Delayed Enforcement Provides a Business Opportunity

By David Lennard, Vice President and Ellyn McMullin, Research Associate, Axendia 

On July 1st, FDA  published guidance stating that: “FDA does not intend to take action against dispensers who, prior to November 1, 2015, accept ownership of product without receiving the product tracing information, as required by section 582(d)(1)(A)(i) of the FD&C Act.”

Last December, FDA published guidance informing industry that it did not intend to Supply-Chain-Squares (3)take action against manufacturers, wholesale distributors, or repackagers who did not, prior to May 1, 2015, provide or capture the product tracing information required by the new Drug Quality and Security Act (DQSA).

Key provisions of DQSA were expected to go into effect on January 1, 2015.  However FDA guidance documents for industry have been slow to emerge.  On November 2014, FDA published their Guidance for Industry on “Registration of Human Drug Compounding Outsourcing Facilities” (Section 503B of the Federal Food, Drug and Cosmetic Act) which described the process for registering which reflects their current thinking in light of existing data standards, information technology and information management resources.

On December 24, 2014 a guidance document was released regarding the Drug Supply Chain Security Act (DSCSA) implementation.  While product tracing requirements for manufacturers, wholesale distributors and repackagers were scheduled to go into effect on January 1, 2015, FDA advised that they would not be enforced until May 1, 2015 “to minimize possible disruptions in the distribution of prescription drugs in the United States.”

The pervasiveness of globalization and outsourcing in the industry has transformed supply chains into supply networks – spanning from raw material to patient. As a result, both large and small companies often have complex networks of suppliers, contract manufacturers, packager, third party logistics, distributors and dispensers. These can vary widely based on product types, geographic location and local regulatory requirements. Under DQSA, each of these organizations has a role to play, and data to report to trading partners and regulators.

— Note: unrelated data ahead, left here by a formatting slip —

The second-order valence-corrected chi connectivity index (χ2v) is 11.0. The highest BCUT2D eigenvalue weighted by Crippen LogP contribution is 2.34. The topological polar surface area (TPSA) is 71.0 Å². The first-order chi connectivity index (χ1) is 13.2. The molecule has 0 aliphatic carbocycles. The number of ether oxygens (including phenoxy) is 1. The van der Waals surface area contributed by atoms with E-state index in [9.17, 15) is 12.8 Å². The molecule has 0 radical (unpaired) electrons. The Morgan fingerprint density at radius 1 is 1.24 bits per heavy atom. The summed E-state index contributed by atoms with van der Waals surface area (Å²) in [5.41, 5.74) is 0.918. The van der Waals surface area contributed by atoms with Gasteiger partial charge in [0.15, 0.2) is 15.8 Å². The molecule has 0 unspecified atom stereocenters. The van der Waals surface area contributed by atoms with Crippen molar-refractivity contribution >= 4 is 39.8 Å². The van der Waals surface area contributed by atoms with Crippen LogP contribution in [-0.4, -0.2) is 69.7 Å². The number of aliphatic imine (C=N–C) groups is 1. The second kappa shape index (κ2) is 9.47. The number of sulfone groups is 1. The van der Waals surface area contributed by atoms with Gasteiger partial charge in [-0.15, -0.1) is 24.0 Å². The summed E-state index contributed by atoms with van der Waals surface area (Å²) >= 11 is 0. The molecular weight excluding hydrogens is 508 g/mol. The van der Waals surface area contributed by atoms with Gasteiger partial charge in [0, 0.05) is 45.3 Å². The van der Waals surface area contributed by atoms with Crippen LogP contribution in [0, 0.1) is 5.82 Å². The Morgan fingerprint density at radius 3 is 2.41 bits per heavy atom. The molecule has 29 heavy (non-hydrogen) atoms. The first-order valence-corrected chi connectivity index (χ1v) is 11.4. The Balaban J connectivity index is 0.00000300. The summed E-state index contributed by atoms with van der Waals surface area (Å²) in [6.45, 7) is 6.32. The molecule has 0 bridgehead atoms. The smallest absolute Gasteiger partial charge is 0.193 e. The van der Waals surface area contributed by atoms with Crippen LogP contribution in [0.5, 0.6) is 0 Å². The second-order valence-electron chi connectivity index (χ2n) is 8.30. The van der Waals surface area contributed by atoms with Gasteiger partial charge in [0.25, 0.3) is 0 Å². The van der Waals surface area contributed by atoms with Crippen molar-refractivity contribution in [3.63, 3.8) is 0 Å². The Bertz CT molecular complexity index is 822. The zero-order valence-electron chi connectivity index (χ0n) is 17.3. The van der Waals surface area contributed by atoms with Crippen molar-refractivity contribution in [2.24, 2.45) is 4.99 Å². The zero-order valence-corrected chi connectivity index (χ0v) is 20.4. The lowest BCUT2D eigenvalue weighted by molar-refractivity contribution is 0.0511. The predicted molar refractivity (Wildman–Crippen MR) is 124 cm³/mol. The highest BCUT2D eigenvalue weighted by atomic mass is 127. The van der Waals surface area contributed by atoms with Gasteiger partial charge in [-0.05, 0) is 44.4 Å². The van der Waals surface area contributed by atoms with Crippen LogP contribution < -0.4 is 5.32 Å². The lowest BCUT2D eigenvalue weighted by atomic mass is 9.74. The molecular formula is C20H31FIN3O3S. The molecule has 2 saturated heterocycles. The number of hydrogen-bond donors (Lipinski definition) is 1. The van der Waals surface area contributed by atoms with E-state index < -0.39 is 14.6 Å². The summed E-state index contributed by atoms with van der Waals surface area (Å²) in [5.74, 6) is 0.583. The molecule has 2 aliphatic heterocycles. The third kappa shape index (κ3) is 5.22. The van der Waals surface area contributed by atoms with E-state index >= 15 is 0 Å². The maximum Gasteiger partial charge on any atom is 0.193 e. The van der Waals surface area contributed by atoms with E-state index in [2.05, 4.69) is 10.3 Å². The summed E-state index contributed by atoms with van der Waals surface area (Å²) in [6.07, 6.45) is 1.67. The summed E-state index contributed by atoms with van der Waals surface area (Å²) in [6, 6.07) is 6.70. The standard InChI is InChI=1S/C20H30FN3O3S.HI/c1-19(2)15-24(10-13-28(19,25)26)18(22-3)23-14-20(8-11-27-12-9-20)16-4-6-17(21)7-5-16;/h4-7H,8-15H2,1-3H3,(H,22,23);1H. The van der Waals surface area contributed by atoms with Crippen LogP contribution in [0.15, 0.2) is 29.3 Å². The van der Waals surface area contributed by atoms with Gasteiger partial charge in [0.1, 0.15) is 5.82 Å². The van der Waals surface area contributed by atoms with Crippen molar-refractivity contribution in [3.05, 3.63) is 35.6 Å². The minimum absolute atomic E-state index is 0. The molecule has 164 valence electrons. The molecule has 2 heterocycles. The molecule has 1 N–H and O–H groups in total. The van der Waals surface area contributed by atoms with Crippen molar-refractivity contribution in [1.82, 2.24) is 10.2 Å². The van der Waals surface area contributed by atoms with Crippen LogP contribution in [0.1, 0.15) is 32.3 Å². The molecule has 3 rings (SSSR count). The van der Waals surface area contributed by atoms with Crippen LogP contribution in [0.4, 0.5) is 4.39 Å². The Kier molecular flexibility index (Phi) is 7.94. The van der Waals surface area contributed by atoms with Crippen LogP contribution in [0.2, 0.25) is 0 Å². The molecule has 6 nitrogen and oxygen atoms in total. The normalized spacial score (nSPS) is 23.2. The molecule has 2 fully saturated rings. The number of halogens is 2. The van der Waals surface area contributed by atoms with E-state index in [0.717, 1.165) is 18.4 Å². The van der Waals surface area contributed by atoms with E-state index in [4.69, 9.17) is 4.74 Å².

Thus the enforcement reprieve for all trading partners is significant to the entire supply chain.  It illustrates the impact of one component on the interoperability of the entire supply network.

Our research shows that industry’s initial reaction to the law has focused primarily on understanding the mechanism and the complexity of exchanging serialized data through their supply chains.  Companies now have the opportunity to think holistically about the day- to-day functioning of the business and how they can leverage this effort to improve business outcomes.  Our recommendation is to “seize the day”.

Where to start?

  • Begin mapping your current processes, supply networks and procedures to identify gaps.
  • Implement a plan to mitigate gaps in your business and those of your trading partners.
  • Then develop the processes and systems that will be needed to support this regulation!

Ask yourself:  How can you use the data to benefit your business and your relationships with your partners?


Think of it this way:  Under the new regulation, at any moment, you could be in “RECALL” mode with a regulatory mandate (subject to enforcement after May 1st) to provide data with a 1 DAY deadline based on information coming from many constituents in your supply chain.

Even if you have the bare minimum processes and systems in place already, use the extra time FDA has given you to get business value from DQSA.

If want to improve business outcomes, start NOW!


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